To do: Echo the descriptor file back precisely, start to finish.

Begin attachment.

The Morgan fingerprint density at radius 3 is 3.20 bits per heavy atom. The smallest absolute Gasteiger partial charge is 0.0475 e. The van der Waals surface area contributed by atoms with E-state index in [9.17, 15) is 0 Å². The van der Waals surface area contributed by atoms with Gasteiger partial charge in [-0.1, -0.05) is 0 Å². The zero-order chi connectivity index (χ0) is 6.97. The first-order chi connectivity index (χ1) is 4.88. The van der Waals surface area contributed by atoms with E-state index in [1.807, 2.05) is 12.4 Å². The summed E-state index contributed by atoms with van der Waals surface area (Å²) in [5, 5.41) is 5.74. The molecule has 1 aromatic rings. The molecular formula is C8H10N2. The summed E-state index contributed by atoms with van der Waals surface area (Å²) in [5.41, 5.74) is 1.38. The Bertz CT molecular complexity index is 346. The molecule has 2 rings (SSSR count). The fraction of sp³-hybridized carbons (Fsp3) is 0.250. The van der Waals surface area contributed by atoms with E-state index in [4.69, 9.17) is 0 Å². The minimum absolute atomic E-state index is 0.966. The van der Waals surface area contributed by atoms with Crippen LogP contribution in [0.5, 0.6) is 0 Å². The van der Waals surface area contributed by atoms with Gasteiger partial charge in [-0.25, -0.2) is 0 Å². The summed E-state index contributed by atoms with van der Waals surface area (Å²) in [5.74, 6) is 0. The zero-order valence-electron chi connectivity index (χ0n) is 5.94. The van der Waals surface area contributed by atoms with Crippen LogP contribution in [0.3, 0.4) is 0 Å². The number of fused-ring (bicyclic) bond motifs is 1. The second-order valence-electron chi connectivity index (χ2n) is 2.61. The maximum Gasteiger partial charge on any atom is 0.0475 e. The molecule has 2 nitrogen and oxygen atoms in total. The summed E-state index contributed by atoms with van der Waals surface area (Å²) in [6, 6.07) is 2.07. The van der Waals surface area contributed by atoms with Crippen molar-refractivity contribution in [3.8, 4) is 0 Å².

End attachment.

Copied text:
The Morgan fingerprint density at radius 3 is 3.20 bits per heavy atom. The smallest absolute Gasteiger partial charge is 0.0475 e. The van der Waals surface area contributed by atoms with E-state index in [9.17, 15) is 0 Å². The van der Waals surface area contributed by atoms with Gasteiger partial charge in [-0.1, -0.05) is 0 Å². The zero-order chi connectivity index (χ0) is 6.97. The first-order chi connectivity index (χ1) is 4.88. The van der Waals surface area contributed by atoms with E-state index in [1.807, 2.05) is 12.4 Å². The summed E-state index contributed by atoms with van der Waals surface area (Å²) in [5, 5.41) is 5.74. The molecule has 1 aromatic rings. The molecular formula is C8H10N2. The summed E-state index contributed by atoms with van der Waals surface area (Å²) in [5.41, 5.74) is 1.38. The Bertz CT molecular complexity index is 346. The molecule has 2 rings (SSSR count). The fraction of sp³-hybridized carbons (Fsp3) is 0.250. The van der Waals surface area contributed by atoms with E-state index in [4.69, 9.17) is 0 Å². The minimum absolute atomic E-state index is 0.966. The van der Waals surface area contributed by atoms with Crippen LogP contribution in [0.5, 0.6) is 0 Å². The van der Waals surface area contributed by atoms with Gasteiger partial charge in [-0.25, -0.2) is 0 Å². The summed E-state index contributed by atoms with van der Waals surface area (Å²) in [5.74, 6) is 0. The zero-order valence-electron chi connectivity index (χ0n) is 5.94. The van der Waals surface area contributed by atoms with Crippen LogP contribution in [0.3, 0.4) is 0 Å². The number of fused-ring (bicyclic) bond motifs is 1. The second-order valence-electron chi connectivity index (χ2n) is 2.61. The maximum Gasteiger partial charge on any atom is 0.0475 e. The molecule has 2 nitrogen and oxygen atoms in total. The summed E-state index contributed by atoms with van der Waals surface area (Å²) in [6, 6.07) is 2.07. The van der Waals surface area contributed by atoms with Crippen molar-refractivity contribution in [3.8, 4) is 0 Å².